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A Different Kind of New Year’s Safety: Preventing Work Scams During Your 2021 Job Hunt

By Jess Szabo, Artist Cafe Utica

Parties, concerts, and other large celebrations are cancelled for this New Year’s Eve, but many other beginning of the year activities remain, including the tradition of making resolutions, setting goals, and developing plans for the coming year.

Job hunting is a common task at the beginning of every year, with the public health crisis of Covid-19 making it an especially vital task for many as 2021 begins.

Those in the arts may be especially in need of additional income, as the cancellation of concerts, house parties, and large private gatherings eliminates potential income for so many, though the impact of job loss is felt among nearly all career fields.

Bills piling up, worry about meeting next month’s basic expenses, and even missing out on those extra things we want can cause some people to jump at any and all job offers they may get. While this is understandable, it is also important to remain aware that job related scams do exist, and to be aware of the warning signs.

Red Flag #1: The job or gig was too easy to get

There are some businesses who help those down on their luck by offering them a job. Those places are wonderful, and few and far between….and the manager or owner will at least sit down and talk to the person first, then keep an eye on them that first week or so. It is also possible to get a job through a personal connection, but in either case, the job is offered to an individual by someone who has gathered some type of information about them. A job that is too easy to get is one that appears to be open to everybody. Anyone who attends the meeting gets a position selling air purifiers. Everybody who signs up at the career fair is suddenly on the customer service team. A business willing to take on anyone and everyone is likely to be gathering names and contact information for purposes other than employment.

Red flag # 2: That gig or position was too hard to get

 Some work is harder to come by than others. There are going to be jobs that will ask only for an application and resume, and some that require an interview, background check, or short test. Watch out for work whose application feels like you are already at work. When an interviewer asks you how you would deal with several situations or what plans you have for the company and begins taking extensive notes, or wants you to submit enough of your work to form a completed project, they likely have no intention of hiring you, and are using the interview process to gather ideas or even work from people without paying them for it.

Red flag #3: They ask for money

 This one is featured in every article from every blog, newspaper feature, radio feature, podcast, YouTube channel, and plain old school book that talks about scams. There’s a reason for that. It’s the biggest, brightest red flag of a work scam out there, and people still fall for it. Never forget: When you work for somebody, you get something out of it. If it’s a paying job, you should be getting a paycheck. If it’s a volunteer position, you are getting the opportunity to give back to your community. They get your skills, talent, and labor in return, not your money.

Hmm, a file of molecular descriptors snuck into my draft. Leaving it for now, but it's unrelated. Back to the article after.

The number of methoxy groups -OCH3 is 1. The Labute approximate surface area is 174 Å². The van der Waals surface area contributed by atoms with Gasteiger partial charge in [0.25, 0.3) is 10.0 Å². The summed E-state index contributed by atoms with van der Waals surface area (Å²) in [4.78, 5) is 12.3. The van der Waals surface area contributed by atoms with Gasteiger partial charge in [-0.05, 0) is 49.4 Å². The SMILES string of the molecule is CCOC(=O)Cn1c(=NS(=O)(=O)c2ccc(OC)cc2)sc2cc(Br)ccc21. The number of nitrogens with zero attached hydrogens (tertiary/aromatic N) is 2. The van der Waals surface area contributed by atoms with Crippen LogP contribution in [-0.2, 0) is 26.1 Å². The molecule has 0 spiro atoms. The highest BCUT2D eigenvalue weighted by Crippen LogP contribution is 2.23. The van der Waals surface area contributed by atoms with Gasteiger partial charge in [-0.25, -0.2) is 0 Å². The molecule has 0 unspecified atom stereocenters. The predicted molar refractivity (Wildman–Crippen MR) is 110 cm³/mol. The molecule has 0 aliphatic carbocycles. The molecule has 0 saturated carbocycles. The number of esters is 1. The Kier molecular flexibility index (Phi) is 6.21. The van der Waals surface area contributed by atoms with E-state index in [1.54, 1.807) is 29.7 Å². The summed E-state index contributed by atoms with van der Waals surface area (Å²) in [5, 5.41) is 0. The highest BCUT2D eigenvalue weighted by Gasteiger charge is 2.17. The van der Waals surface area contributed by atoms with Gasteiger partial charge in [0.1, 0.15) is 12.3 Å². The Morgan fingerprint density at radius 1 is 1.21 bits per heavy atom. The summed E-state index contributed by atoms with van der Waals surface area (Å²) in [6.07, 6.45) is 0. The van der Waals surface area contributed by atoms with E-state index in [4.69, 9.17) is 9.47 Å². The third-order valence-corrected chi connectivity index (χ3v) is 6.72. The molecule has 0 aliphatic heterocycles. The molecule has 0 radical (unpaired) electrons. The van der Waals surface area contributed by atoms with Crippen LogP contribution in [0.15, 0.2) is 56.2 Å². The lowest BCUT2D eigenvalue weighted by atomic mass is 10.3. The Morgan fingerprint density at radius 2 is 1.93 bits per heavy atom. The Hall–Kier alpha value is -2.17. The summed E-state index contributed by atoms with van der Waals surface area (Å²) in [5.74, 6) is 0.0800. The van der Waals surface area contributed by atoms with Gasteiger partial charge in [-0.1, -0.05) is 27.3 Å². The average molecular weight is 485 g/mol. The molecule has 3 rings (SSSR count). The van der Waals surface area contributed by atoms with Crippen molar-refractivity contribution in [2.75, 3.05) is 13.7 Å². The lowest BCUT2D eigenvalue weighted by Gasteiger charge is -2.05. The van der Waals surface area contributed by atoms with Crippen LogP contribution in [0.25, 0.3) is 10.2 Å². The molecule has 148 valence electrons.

Freelancers and independent consultants can be asked to provide their own materials. If there is a dress code, you may legitimately have to purchase some extra clothing. Most of us spend some money on drinks, lunches, or snacks while we work. But you should never hand somebody money or goods in exchange for a job or a gig.

Red Flag #4: There is extreme pressure to take the job

In 2018, there was an ad circulating for a job selling credit card processing equipment to businesses. The company offered anyone who called a job immediately, making this job much too easy to get. Online reviews from customers reported substandard, outdated equipment, and former employees regularly reported they had never been paid. Those who wisely decided against any involvement in the company reported receiving phone calls and emails pressuring them to attend orientation and get started selling for several weeks.

Red flag #5: Something seems off to you, or the owner or staff gives you a bad feeling.

 This is another commonly mentioned red flag, but it is often dismissed as “new age” or “self-development” movement silliness. But the feeling that something is off or something is wrong results from your subconscious mind picking up on subtle clues. You may be noticing the owner’s tone is overly aggressive in getting you to agree to the job, or that the staff seems to be tense or scared of making a mistake, or picking up on visual clues that the workplace you’re seeing is carefully staged for visitors, all without realizing it consciously at the time. Whether you believe that particular gift to have a supernatural source or not will depend on your personal beliefs, but everyone notices details they don’t immediately realize they are picking up. Never dismiss this feeling.

 

 

Artist Cafe Utica wishes everyone a happy and safe New Year’s Eve and New Year’s Day, and a blessed 2021.

 

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